The Ohio deadline to have medical marijuana ready to go for the state is September 18, 2018 after voters approved legalization last November. Officials are suggesting they are under a real time crunch and that it will be challening to meet the deadline but other states like Florida had deadlines set for this year and are managing to get laws in place. Do you think that there is more to the slow progress than just too much to do before the Ohio deadline?

In less than a year, some of Ohio’s sickest residents should legally have a new drug to consider: medical marijuana.

The state’s newly created Medical Marijuana Control Program  is under a Sept. 8, 2018 deadline to fully roll out the new law. Already, hundreds of new rules have been crafted to regulate the budding industry.

But hundreds more decisions are still pending.

“The state has a really tight timeline. There’s no room for error,” said James Gould, chairman of Green Light Acquisitions, a Cincinnati-based holding firm for medical marijuana-related ventures.

But with less than year to go, Ohio still has lots of work ahead.

Among the biggest items still to be decided: Who will be able to grow, process, test and sell medical marijuana across Ohio.

More than 180 wannabe marijuana farmers have applied to be one of 24 licensed cultivators. By November, the state’s expected to announce which of those applicants will be awarded the 12 licenses for large operations and 12 for smaller farms.

Applicants have tens of thousands of dollars riding on their bet to become part of what some have estimated will become the country’s largest medical marijuana market.

“Ohio has the potential to be a serious heavyweight in this industry,” said Chris Walsh of Marijuana Business Daily, a Colorado-based news and research firm. “In terms of patient counts and retail revenues, Ohio could become a behemoth.”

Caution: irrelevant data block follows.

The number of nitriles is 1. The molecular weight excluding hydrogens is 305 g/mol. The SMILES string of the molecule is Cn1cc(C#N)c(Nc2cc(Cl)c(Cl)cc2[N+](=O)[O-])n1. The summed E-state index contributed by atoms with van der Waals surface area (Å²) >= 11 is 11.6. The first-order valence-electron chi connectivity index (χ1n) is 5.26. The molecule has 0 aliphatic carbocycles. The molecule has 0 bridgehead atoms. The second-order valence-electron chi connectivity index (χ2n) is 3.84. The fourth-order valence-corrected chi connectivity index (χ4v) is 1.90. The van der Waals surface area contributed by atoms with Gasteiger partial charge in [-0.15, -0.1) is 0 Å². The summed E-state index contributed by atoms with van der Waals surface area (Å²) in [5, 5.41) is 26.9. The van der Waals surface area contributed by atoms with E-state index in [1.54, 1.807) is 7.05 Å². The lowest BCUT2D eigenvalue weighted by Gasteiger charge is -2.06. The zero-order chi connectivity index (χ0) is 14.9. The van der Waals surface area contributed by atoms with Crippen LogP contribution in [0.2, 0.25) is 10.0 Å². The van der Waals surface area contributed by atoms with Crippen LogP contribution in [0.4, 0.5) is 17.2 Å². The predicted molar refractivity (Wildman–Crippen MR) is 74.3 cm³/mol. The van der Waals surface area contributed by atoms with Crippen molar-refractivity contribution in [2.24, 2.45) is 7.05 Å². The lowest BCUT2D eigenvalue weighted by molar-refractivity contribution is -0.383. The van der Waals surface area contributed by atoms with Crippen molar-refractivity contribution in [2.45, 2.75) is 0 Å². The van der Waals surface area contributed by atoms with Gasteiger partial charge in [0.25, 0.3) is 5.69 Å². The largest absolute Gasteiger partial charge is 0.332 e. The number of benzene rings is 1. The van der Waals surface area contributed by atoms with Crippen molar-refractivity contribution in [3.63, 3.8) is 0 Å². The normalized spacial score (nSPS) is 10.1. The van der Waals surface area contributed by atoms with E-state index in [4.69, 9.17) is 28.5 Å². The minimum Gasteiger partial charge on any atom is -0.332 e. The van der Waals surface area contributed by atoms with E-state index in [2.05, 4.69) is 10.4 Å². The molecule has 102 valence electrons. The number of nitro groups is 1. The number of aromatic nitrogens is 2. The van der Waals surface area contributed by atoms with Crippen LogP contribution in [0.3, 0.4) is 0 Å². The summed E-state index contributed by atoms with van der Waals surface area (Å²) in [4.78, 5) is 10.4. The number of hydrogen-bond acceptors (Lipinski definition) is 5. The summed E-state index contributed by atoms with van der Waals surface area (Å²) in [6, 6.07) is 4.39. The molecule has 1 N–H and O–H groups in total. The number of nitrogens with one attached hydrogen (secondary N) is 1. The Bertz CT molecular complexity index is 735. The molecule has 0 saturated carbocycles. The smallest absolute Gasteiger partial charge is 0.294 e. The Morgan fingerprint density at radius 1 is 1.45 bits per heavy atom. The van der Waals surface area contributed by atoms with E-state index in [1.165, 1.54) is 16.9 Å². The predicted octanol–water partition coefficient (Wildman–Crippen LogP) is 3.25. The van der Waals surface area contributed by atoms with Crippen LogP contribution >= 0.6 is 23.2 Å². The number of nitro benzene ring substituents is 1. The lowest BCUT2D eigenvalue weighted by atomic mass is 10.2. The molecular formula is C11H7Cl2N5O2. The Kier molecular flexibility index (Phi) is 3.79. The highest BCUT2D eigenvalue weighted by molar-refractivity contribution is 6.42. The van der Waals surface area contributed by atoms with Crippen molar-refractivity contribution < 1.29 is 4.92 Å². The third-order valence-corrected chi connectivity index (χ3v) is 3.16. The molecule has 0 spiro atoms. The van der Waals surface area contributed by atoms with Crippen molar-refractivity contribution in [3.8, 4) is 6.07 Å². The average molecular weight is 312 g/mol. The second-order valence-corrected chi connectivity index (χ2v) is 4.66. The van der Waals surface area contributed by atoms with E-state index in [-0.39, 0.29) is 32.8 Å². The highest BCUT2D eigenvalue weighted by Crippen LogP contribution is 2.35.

Large cultivators had to pay a non-refundable $20,000 application, and will face a $180,000 licensing fee and $200,000 annual operating fee if approved. Smaller operations paid a $2,000 application fee and must pay an $18,000 licensing fee and a $20,000 annual renewal fee. Money raised from those fees will pay for the Medical Marijuana Control Program.

Farmers who are chosen must be ready to immediately launch their new ventures. Marijuana can take up to 14 weeks to harvest. That doesn’t include the time it takes to turn the plants into consumable and state-approved medical products, or the time it will take for dozens of new marijuana-based firms to get their businesses off the ground.

It all adds up to a massive time crunch, Gould said.

“Work your way backwards (from September 2018), and you damn well better know how to build a building,” said Gould, who has applied for a large cultivator licenses. “You have to know how to build a business. You have to know how to grow, how to get it transported, have no contamination and proper controls over traffic and security.”

“We’re hoping we can avoid a bottleneck”

Starting next year, patients are supposed to be able register online for a medical marijuana card, which comes with a $50 fee. Patients who are approved for medical marijuana must have one of 26 qualifying conditions and have doctor’s recommendation. A final date hasn’t been set for when the registry will be open.

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